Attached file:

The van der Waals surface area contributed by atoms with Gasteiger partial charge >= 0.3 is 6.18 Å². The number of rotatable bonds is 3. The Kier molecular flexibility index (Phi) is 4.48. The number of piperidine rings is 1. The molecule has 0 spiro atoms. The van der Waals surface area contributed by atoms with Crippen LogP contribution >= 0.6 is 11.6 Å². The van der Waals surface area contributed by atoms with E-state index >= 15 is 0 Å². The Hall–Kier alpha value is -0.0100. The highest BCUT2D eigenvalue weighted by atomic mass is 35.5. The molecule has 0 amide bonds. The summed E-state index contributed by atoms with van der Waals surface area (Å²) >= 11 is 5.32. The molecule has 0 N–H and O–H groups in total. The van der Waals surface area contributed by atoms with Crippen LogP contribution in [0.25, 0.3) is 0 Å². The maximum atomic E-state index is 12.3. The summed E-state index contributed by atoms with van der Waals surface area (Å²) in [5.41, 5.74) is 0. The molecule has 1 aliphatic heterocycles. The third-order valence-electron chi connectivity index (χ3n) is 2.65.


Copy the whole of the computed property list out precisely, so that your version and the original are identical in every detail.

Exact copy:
The van der Waals surface area contributed by atoms with Gasteiger partial charge >= 0.3 is 6.18 Å². The number of rotatable bonds is 3. The Kier molecular flexibility index (Phi) is 4.48. The number of piperidine rings is 1. The molecule has 0 spiro atoms. The van der Waals surface area contributed by atoms with Crippen LogP contribution >= 0.6 is 11.6 Å². The van der Waals surface area contributed by atoms with E-state index >= 15 is 0 Å². The Hall–Kier alpha value is -0.0100. The highest BCUT2D eigenvalue weighted by atomic mass is 35.5. The molecule has 0 amide bonds. The summed E-state index contributed by atoms with van der Waals surface area (Å²) >= 11 is 5.32. The molecule has 0 N–H and O–H groups in total. The van der Waals surface area contributed by atoms with Crippen LogP contribution in [0.25, 0.3) is 0 Å². The maximum atomic E-state index is 12.3. The summed E-state index contributed by atoms with van der Waals surface area (Å²) in [5.41, 5.74) is 0. The molecule has 1 aliphatic heterocycles. The third-order valence-electron chi connectivity index (χ3n) is 2.65.